don't you wish you still had it... memories... many firsts...keep playing
forgive me ...that was an assumption.
I still have most of it
Belizaire (Belisaire). The Cajun version of Roy Acuff's "A Precious Jewel". Recorded by Nathan Abshire in 1950 for George Khoury's Lyric label. Nathan later called it Phil's Waltz around 1966.
"Chez Belezere" was a small dance-hall right outside of Kaplan owned by Belizaire Herpin, a native of nearby Gueydan. Belizaire's was located on the highway north of Kaplan headed to Crowley.
That LP (not 78) was issued by a French label in 1975, Expression Spontanée.
Welp, I decided that accordion music and spaceships will just have to do! My mic isn't all that great so sorry about the quality.
https://www.youtube.com/watch?v=iYTmcXngoq0 - Belisaire
https://www.youtube.com/watch?v=-zxL6F7Xmlg - Bass/treble example
Jerry, I've seen videos of you before, and I love your style. Anyone who tells you differently doesn't know what playing Cajun music is all about!
Have a great day everyone! :v: :smile:
Darth, that was splendid. To my ear the bass demo is exactly what Willy was asking for.
I find this very helpful. Thanks!
You're right Ned, but I wonder something else.
I always thought that the sound of the bass side depends of the things you do on the 10 button side.
So if the melody ask for a switch pull to push the bass is doing the same on any moment you do that.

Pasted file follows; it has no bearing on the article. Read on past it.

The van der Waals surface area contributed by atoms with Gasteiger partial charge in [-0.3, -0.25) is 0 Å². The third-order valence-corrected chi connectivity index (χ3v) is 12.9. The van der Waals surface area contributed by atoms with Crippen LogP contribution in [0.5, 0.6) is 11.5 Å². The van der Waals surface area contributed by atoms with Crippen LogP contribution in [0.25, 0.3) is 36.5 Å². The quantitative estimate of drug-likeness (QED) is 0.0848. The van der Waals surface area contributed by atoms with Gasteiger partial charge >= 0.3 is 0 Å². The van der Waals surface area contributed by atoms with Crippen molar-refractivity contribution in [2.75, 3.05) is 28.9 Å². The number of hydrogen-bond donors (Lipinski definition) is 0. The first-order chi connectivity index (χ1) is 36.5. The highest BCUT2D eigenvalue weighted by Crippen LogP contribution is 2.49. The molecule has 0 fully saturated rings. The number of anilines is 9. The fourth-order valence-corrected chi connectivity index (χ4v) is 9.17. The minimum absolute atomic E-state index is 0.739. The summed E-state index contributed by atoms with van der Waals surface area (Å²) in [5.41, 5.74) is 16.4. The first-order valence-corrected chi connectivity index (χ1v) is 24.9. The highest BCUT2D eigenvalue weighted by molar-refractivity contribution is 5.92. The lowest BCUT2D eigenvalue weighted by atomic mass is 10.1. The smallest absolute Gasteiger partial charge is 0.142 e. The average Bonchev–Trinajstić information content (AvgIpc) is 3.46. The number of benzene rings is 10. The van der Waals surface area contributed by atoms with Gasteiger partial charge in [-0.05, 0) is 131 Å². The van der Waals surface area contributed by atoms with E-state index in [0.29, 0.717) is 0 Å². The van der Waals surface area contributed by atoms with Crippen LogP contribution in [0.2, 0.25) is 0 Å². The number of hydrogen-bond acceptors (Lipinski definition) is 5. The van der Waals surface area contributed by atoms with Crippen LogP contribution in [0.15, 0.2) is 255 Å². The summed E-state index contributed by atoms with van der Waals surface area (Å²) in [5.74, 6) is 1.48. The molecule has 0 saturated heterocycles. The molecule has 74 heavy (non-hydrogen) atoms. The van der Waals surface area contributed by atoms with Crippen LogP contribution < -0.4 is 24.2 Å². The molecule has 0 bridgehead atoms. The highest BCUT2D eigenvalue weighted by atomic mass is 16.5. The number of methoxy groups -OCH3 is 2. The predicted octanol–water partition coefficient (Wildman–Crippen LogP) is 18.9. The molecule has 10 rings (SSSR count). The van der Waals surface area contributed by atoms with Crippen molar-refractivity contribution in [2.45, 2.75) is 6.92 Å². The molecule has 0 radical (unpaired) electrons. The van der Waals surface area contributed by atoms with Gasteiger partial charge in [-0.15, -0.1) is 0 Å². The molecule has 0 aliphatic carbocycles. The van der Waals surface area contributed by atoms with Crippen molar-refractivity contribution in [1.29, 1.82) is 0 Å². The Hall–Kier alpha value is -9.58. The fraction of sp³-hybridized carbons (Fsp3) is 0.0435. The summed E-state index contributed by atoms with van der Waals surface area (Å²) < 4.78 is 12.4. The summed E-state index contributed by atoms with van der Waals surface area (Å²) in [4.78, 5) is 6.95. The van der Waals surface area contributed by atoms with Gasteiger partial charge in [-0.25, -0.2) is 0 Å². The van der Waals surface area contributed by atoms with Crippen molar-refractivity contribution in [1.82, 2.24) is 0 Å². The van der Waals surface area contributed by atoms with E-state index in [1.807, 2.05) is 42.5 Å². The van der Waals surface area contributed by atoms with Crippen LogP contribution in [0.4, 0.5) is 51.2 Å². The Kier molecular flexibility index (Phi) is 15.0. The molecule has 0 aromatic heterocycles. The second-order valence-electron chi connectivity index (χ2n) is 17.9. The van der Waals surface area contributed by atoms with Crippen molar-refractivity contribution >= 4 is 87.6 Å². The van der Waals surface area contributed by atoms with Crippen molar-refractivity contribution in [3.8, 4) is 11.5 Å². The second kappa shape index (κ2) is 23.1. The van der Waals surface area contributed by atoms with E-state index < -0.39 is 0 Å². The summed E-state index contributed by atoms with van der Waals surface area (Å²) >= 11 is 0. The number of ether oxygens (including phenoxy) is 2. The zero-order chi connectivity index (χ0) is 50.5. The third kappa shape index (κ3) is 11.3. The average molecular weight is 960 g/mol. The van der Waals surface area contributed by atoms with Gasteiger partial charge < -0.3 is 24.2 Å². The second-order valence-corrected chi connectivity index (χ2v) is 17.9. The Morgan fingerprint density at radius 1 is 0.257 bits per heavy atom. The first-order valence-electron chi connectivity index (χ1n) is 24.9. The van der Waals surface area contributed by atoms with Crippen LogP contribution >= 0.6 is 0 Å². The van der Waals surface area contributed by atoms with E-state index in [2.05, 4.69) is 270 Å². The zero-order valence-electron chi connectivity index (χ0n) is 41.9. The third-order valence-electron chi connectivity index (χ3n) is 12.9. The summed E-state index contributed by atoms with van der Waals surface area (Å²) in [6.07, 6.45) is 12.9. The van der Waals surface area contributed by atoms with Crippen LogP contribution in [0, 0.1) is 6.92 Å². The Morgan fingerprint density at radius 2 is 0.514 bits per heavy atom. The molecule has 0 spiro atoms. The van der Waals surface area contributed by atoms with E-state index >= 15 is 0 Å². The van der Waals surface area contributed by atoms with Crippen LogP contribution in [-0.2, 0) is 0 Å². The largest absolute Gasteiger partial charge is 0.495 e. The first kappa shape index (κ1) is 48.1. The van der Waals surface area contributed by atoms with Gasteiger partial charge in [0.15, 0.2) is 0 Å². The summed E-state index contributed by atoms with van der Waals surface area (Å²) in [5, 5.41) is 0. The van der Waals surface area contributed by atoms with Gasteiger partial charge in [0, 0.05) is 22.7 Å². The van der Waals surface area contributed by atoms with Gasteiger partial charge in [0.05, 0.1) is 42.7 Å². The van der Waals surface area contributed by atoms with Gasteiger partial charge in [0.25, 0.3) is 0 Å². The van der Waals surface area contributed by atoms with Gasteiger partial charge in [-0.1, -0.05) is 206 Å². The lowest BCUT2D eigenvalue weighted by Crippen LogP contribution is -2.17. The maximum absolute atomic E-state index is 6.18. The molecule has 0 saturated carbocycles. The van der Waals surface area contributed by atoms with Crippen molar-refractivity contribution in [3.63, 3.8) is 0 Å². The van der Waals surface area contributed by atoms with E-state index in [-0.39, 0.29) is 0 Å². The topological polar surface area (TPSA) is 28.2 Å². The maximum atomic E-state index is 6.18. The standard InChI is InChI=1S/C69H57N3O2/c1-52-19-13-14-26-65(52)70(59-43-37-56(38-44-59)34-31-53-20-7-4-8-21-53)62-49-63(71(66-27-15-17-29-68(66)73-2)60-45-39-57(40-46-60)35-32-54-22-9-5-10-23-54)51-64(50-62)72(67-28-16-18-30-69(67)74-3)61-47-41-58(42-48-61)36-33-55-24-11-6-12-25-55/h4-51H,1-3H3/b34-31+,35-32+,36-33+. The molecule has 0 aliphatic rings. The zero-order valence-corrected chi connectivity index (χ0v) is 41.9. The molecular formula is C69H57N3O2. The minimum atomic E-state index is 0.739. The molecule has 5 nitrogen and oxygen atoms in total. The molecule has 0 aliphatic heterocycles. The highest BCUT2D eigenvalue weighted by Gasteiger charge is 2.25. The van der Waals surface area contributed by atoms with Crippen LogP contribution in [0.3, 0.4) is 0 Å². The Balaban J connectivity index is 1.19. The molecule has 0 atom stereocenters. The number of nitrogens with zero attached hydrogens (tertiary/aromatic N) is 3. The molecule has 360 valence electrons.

Am I right or wrong in this ?
A few years ago I made this recording playing the Creole Stomp (not a waltz) :blush:
In the second part you hear the bass louder and the melody not that loud.
The bass is just following the push/pull from the melody.
It's the same in a waltz I suppose ?
Ron, you're right. The bass can only function along with the melody. Operator intervention is not required!
Is this the lick I'm hearing?
Those bellows reversals are confusing me!
My example was 2 eighth notes on the bass with two quarter notes on the chord.
After listening to Darth's bass line again, I get a quarter note on the bass, and 2 eighth notes on the chord.
Thank you for your positive critique of my playing and for the excellent videos you posted
Yes, I thinks that is it. I saved both and will give them a go..
Did/do you find it complicated ??
thanks so much and to everyone else who has chimed in.. Thanks
Thanks everyone! Nedro hit it on the head. His video has a little different timing, as he pointed out. He was playing two eighth notes on the bass. Not just out-out or in-in. He was actually playing in-out eighth notes on the bass. This is also not uncommon. And as he also pointed out, what I was doing was eighth notes on the treble, but the same idea of in-out eighth notes. Both of these techniques are not uncommon.
In fact, sometimes, because of the phrasing with the right hand buttons, there's no way to get around it. This tends to be the case in Belisaire, which is one of the reasons why I think it has so much expression. Man, I really love that song, and can't thank Willy Wog enough for showing me a spot to find Allie Young's music on the internet. I love that man's music.